Congressman seeks ban on gay, lesbian Nat’l Guard membersAround the Nation, This Week Monday, January 23rd, 2012
WASHINGTON – Oklahoma Rep. Mike Reynolds (R-Oklahoma City) is pushing legislation that would implement a more extreme version of the discriminatory Don’t Ask, Don’t Tell (DADT) law, which would be applicable to the state’s National Guard. The bill would bar gay, lesbian and bisexual individuals from serving in the Oklahoma National Guard. The bill goes beyond the discrimination contained in the now-repealed DADT statute, and allows government officials to directly question someone about their sexual orientation – essentially removing the “Don’t Ask” component contained in DADT.
“Since repeal of Don’t Ask, Don’t Tell last year, military leaders have testified that our nation’s military is stronger,” said HRC President Joe Solmonese. “It’s surprising that an Air Force veteran like Rep. Reynolds would disagree with our nation’s military leaders and seek to weaken Oklahoma’s National Guard by introducing this legislation. This legislation serves no purpose but to prevent qualified individuals from serving their country and their state.”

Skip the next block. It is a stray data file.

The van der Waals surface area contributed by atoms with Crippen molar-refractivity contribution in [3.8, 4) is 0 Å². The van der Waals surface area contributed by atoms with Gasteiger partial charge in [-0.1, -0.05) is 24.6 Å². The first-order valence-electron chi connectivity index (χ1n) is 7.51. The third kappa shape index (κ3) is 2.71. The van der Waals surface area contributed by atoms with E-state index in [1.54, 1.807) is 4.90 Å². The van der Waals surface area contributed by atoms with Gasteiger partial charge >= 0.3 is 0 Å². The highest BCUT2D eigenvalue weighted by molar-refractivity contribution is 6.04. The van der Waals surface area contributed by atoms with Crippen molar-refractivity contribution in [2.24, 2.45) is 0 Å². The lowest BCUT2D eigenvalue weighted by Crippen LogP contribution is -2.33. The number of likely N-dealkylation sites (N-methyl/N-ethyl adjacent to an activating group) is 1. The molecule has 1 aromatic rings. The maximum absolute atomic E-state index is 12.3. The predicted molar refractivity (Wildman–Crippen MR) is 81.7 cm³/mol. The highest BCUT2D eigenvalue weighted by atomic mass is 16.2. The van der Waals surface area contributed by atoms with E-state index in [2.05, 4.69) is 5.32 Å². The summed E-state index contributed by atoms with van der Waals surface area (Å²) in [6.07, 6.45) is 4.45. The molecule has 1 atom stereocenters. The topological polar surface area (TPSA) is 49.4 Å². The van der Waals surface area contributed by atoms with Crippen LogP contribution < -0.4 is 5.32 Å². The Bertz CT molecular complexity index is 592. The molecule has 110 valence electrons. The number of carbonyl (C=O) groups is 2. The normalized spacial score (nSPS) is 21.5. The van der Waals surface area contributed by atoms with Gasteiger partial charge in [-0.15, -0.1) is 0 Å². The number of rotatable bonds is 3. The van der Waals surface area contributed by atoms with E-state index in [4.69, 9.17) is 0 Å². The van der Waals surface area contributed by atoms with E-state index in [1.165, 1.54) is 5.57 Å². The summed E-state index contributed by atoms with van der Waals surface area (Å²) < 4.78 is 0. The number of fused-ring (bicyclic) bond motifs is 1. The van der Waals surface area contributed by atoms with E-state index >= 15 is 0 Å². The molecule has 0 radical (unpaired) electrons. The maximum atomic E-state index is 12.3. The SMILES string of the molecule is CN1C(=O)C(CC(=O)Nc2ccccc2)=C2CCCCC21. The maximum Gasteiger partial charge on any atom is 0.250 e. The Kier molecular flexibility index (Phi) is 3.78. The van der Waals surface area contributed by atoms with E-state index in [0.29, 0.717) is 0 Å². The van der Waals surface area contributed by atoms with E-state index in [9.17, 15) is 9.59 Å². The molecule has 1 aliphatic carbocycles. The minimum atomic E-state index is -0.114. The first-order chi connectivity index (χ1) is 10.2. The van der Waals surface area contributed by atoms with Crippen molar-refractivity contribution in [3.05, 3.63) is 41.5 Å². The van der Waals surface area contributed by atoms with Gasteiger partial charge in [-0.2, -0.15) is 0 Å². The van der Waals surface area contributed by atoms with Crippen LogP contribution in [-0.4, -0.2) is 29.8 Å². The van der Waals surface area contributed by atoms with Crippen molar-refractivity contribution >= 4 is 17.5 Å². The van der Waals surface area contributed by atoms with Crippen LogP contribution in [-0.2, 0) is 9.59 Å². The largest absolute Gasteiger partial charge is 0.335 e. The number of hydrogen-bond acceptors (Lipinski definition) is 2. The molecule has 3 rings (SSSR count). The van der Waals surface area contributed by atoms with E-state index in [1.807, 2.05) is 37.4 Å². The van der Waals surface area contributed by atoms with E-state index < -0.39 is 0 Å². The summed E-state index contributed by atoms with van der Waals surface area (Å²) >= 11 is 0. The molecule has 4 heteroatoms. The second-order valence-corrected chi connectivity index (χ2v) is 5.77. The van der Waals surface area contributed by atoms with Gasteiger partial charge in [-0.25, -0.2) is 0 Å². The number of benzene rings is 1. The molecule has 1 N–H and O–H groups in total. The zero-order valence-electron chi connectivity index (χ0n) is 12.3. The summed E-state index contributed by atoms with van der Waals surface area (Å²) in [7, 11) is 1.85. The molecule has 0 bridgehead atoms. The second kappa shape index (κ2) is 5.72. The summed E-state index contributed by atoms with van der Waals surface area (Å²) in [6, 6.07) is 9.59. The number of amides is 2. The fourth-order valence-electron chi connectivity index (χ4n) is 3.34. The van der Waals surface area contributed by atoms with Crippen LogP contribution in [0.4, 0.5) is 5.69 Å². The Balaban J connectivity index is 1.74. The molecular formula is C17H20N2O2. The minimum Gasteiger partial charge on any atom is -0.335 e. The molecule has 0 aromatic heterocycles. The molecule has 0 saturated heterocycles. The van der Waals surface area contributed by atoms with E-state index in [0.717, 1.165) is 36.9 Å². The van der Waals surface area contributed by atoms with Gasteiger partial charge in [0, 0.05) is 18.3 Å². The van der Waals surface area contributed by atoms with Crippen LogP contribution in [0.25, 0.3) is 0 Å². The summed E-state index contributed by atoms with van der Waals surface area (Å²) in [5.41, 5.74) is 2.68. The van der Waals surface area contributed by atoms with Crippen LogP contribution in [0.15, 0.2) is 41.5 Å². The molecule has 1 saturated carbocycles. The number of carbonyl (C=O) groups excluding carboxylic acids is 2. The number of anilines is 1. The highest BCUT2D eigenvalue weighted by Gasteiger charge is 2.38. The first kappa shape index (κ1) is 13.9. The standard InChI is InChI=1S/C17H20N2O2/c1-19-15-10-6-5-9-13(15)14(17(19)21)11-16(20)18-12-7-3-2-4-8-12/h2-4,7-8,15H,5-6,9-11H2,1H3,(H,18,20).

“Mike Reynolds has a long-standing history of representing fringe views that rarely have the best interests of all Oklahomans at heart,” said Laura Belmonte, chair of The Equality Network. “This legislation is demoralizing to Oklahoma’s LGBT community and our supporters, and it sends a message that it is acceptable to discriminate against people who are lesbian, gay, bisexual or transgender.”
Chairman of the Joint Chiefs of Staff Admiral Michael Mullen said the day after implementation of repeal, “… with implementation of the new law fully in place, we are a stronger joint force, a more tolerant joint force, a force of more character and more honor, more in keeping with our own values.”
If the bill were to become law, Oklahoma would join countries like China, Iran, Syria, North Korea and Pakistan in prohibiting gays and lesbians from serving their country.
Oklahoma’s new legislative session begins Feb. 6.
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